J. L. BELL is a Massachusetts writer who specializes in (among other things) the start of the American Revolution in and around Boston. He is particularly interested in the experiences of children in 1765-75. He has published scholarly papers and popular articles for both children and adults. He was consultant for an episode of History Detectives, and contributed to a display at Minute Man National Historic Park.

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Friday, February 19, 2010

“Brave Manly’s Commodore”

Of all the captains Gen. George Washington ordered to sea in late 1775 and early 1776, one found spectacular success: John Manley (c. 1733-1793).

His schooner, the Lee, captured a string of British cargo ships in the fall of 1775, including the ordnance brig Nancy, as described back here. In February, Washington promoted Manley to commodore, telling all the other captains to follow his orders.

Manley became a national hero even before there was an official American nation. This image of him appeared on a broadside published in Salem above the following song. Join in if you know the tune!

MANLY
A FAVORITE NEW
SONG,
In the AMERICAN FLEET.
Most humbly Addressed to all the JOLLY TARS who are fighting
for the RIGHTS and LIBERTIES of AMERICA.
By a SAILOR.—It may be sung to the Tune of WASHINGTON

BRAVE MANLY he is stout, and his Men have proved true,
By taking of those English ships, he makes their Jacks to rue;
To our Ports he sends their Ships and Men, let’s give a hearty Cheer
To Him and all those valiant Souls who go in Privateers.
And a Privateering we will go, my boys, my Boys,
And a Privateering we will go.
O all ye gallant Sailor Lads, do’nt never be dismay’d,
Nor let your Foes in Battle ne’er think you are afraid,
Those dastard Sons shall tremble when our Cannon they do roar,
We’ll take, or sink, or burn them all, or them we’ll drive on Shore.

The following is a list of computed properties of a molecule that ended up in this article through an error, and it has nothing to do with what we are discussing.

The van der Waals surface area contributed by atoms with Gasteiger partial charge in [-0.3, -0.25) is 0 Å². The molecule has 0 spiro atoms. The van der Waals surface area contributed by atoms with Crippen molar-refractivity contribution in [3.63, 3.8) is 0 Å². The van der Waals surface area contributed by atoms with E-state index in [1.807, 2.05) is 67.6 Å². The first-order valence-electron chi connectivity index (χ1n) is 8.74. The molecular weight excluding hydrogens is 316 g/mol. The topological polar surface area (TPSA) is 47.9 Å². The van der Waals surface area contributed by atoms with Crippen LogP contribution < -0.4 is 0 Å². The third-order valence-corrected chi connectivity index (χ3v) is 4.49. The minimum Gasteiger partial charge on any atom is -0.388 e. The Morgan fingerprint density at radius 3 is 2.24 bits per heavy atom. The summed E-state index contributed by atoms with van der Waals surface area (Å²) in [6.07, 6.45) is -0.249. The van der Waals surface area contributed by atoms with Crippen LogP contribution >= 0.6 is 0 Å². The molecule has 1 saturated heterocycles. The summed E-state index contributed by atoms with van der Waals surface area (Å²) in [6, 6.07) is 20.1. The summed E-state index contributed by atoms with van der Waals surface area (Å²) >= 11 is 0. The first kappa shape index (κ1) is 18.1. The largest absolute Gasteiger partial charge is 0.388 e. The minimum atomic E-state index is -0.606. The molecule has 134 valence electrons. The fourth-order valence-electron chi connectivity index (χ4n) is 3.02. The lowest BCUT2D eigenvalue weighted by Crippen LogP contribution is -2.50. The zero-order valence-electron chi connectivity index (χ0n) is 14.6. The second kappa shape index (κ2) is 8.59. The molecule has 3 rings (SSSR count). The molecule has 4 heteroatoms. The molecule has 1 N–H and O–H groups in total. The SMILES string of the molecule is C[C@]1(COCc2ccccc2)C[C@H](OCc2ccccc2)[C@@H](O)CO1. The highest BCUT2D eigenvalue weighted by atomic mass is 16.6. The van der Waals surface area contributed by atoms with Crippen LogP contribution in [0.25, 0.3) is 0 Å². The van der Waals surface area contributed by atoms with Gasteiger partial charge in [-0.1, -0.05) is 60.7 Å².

And a Privateering we will go, &c.
Our Heroes they're not daunted when Cannon Balls do fly,
For we’re resolv’d to conquer, or bravely we will die;
Then rouse all you NEW-ENGLAND Oaks, give MANLY now a Cheer,
Likewise those Sons of Thunder who go in Privateers.
And a Privateering we will go, &c.
Their little petty Pirates our Coast shall ne’er infest,
We’ll catch their sturdy Ships, Boys, for those we do like best;
Then enter now my hearty Lads, the War is just begun,
To make our Fortunes at their Cost, we’ll take them as they run.
And a Privateering we will go, &c.
While Shuldham he is flying from WASHINGTON’s strong Lines,
Their Troops and Sailors run for fear, and leave their Stores behind
Then rouse up, all our Heroes, give MANLY now a Cheer,
Here’s a Health to hardy Sons of Mars who go in Privateers.
And a Privateering we will go, &c.
They talk of Sixty Ships, Lads, to scourge our free-born Land,
If they send out Six Hundred we’ll bravely them withstand;
Resolve we thus to conquer, Boys, or bravely we will die,
In fighting for our Wives and Babes, as well as LIBERTY.
And a Privateering we will go, &c.
While HOPKINS he is triming them upon the Southern Shore,
We’ll scour our Northern Coast, Boys, as soon as they come o’er;
Then rouse up, all my Hearties, give Sailor Lads a Cheer,
Brave MANLY, HOPKINS, and those Tars who go in Privateers.
And a Privateering we will go, &c.
I pray you Landsmen enter, you’ll find such charming Fun,
When to our Ports by Dozens their largest Ships they come;
Then make your Fortunes now, my Lads, before it is too late
Defend, defend, I say defend an INDEPENDENT STATE.
And a Privateering we will go, &c.
While the Surf it is tossing and Cannon Balls do fly,
We surely will our Foes subdue, or cheerfully will die,
Then rouse, all you bold Seamen, brave MANLY’s COMMODORE
Should we meet with our desp’rate Foes, bless us, they will be tore,
And a Privateering we will go, &c.
Then cheer up, all my hearty Souls, to Glory let us run,
Where Cannon Balls do rattle, with sounding of the Drum;
For who would Cowards prove, or even stoop to Fear,
When MANLY he commands us in our bold PRIVATEER.
And a Privateering we will go, &c.
“Shuldham’ was Adm. Molyneux Shuldham (c. 1717-1798) of the Royal Navy. He was the top-ranking British naval officer in America in the first half of 1776, between Admirals Samuel Graves and Richard Howe, which suggests this verse was written in those months, before Massachusetts had legally become “an INDEPENDENT STATE.”

“Hopkins” was Esek Hopkins (1718-1802) of Rhode Island, commander of the small Continental navy from February 1776 to January 1778. Legally, neither Manley nor Hopkins commanded privateers at this point in the war; Manley had an army commission from Washington, and Hopkins a naval commission from the Continental Congress. But everyone, even Washington himself, was casual about the line between privateers and publicly-funded warships.

More about that line, and Comm. John Manley, in my talk at Longfellow House on Saturday afternoon: “Cambridge: Birthplace of the American Navy?”

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